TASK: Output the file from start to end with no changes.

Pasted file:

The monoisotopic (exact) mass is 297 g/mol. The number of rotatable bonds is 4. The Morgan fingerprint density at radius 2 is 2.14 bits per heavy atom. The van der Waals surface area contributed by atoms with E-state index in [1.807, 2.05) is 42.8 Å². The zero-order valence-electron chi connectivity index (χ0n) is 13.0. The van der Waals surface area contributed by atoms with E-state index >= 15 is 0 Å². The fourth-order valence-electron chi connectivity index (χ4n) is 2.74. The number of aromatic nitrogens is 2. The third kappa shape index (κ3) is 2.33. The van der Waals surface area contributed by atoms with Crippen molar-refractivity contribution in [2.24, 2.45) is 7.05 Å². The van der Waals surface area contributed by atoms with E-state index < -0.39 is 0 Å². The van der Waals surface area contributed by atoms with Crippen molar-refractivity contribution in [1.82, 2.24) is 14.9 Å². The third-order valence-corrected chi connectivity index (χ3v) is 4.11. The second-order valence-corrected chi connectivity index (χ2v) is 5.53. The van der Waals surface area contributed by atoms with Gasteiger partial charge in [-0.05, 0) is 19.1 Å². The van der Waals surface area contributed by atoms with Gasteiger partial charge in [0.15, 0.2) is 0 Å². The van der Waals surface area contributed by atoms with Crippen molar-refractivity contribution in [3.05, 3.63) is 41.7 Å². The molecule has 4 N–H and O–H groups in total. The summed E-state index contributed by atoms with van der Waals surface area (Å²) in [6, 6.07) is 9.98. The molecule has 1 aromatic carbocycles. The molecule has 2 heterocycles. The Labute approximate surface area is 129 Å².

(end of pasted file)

The monoisotopic (exact) mass is 297 g/mol. The number of rotatable bonds is 4. The Morgan fingerprint density at radius 2 is 2.14 bits per heavy atom. The van der Waals surface area contributed by atoms with E-state index in [1.807, 2.05) is 42.8 Å². The zero-order valence-electron chi connectivity index (χ0n) is 13.0. The van der Waals surface area contributed by atoms with E-state index >= 15 is 0 Å². The fourth-order valence-electron chi connectivity index (χ4n) is 2.74. The number of aromatic nitrogens is 2. The third kappa shape index (κ3) is 2.33. The van der Waals surface area contributed by atoms with Crippen molar-refractivity contribution in [2.24, 2.45) is 7.05 Å². The van der Waals surface area contributed by atoms with E-state index < -0.39 is 0 Å². The van der Waals surface area contributed by atoms with Crippen molar-refractivity contribution in [1.82, 2.24) is 14.9 Å². The third-order valence-corrected chi connectivity index (χ3v) is 4.11. The second-order valence-corrected chi connectivity index (χ2v) is 5.53. The van der Waals surface area contributed by atoms with Gasteiger partial charge in [-0.05, 0) is 19.1 Å². The van der Waals surface area contributed by atoms with Gasteiger partial charge in [0.15, 0.2) is 0 Å². The van der Waals surface area contributed by atoms with Crippen molar-refractivity contribution in [3.05, 3.63) is 41.7 Å². The molecule has 4 N–H and O–H groups in total. The summed E-state index contributed by atoms with van der Waals surface area (Å²) in [6, 6.07) is 9.98. The molecule has 1 aromatic carbocycles. The molecule has 2 heterocycles. The Labute approximate surface area is 129 Å².